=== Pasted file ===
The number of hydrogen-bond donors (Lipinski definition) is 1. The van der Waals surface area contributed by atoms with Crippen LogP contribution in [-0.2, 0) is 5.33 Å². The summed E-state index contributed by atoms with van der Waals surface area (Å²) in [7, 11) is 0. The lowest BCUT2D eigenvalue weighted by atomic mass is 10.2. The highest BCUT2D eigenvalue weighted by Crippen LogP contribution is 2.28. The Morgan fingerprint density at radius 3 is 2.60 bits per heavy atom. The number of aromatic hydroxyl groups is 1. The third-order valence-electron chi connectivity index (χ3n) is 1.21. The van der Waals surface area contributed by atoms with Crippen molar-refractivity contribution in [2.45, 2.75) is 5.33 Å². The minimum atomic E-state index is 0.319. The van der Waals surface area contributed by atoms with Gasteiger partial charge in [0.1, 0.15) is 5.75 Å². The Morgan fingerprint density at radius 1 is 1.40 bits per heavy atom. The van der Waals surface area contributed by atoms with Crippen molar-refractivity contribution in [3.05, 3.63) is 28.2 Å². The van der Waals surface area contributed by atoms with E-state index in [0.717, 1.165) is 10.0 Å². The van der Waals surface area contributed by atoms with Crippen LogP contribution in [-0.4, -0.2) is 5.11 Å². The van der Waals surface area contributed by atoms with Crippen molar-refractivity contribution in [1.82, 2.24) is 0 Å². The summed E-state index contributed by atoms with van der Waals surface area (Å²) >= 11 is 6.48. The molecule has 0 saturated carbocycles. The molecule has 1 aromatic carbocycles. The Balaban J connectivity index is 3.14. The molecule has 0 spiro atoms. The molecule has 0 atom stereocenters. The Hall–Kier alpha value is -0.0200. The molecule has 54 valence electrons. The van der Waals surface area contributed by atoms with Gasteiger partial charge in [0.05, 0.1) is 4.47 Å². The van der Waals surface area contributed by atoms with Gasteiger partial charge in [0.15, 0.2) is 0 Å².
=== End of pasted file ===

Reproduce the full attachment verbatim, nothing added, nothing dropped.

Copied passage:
The number of hydrogen-bond donors (Lipinski definition) is 1. The van der Waals surface area contributed by atoms with Crippen LogP contribution in [-0.2, 0) is 5.33 Å². The summed E-state index contributed by atoms with van der Waals surface area (Å²) in [7, 11) is 0. The lowest BCUT2D eigenvalue weighted by atomic mass is 10.2. The highest BCUT2D eigenvalue weighted by Crippen LogP contribution is 2.28. The Morgan fingerprint density at radius 3 is 2.60 bits per heavy atom. The number of aromatic hydroxyl groups is 1. The third-order valence-electron chi connectivity index (χ3n) is 1.21. The van der Waals surface area contributed by atoms with Crippen molar-refractivity contribution in [2.45, 2.75) is 5.33 Å². The minimum atomic E-state index is 0.319. The van der Waals surface area contributed by atoms with Gasteiger partial charge in [0.1, 0.15) is 5.75 Å². The Morgan fingerprint density at radius 1 is 1.40 bits per heavy atom. The van der Waals surface area contributed by atoms with Crippen molar-refractivity contribution in [3.05, 3.63) is 28.2 Å². The van der Waals surface area contributed by atoms with E-state index in [0.717, 1.165) is 10.0 Å². The van der Waals surface area contributed by atoms with Crippen LogP contribution in [-0.4, -0.2) is 5.11 Å². The van der Waals surface area contributed by atoms with Crippen molar-refractivity contribution in [1.82, 2.24) is 0 Å². The summed E-state index contributed by atoms with van der Waals surface area (Å²) >= 11 is 6.48. The molecule has 0 saturated carbocycles. The molecule has 1 aromatic carbocycles. The Balaban J connectivity index is 3.14. The molecule has 0 spiro atoms. The molecule has 0 atom stereocenters. The Hall–Kier alpha value is -0.0200. The molecule has 54 valence electrons. The van der Waals surface area contributed by atoms with Gasteiger partial charge in [0.05, 0.1) is 4.47 Å². The van der Waals surface area contributed by atoms with Gasteiger partial charge in [0.15, 0.2) is 0 Å².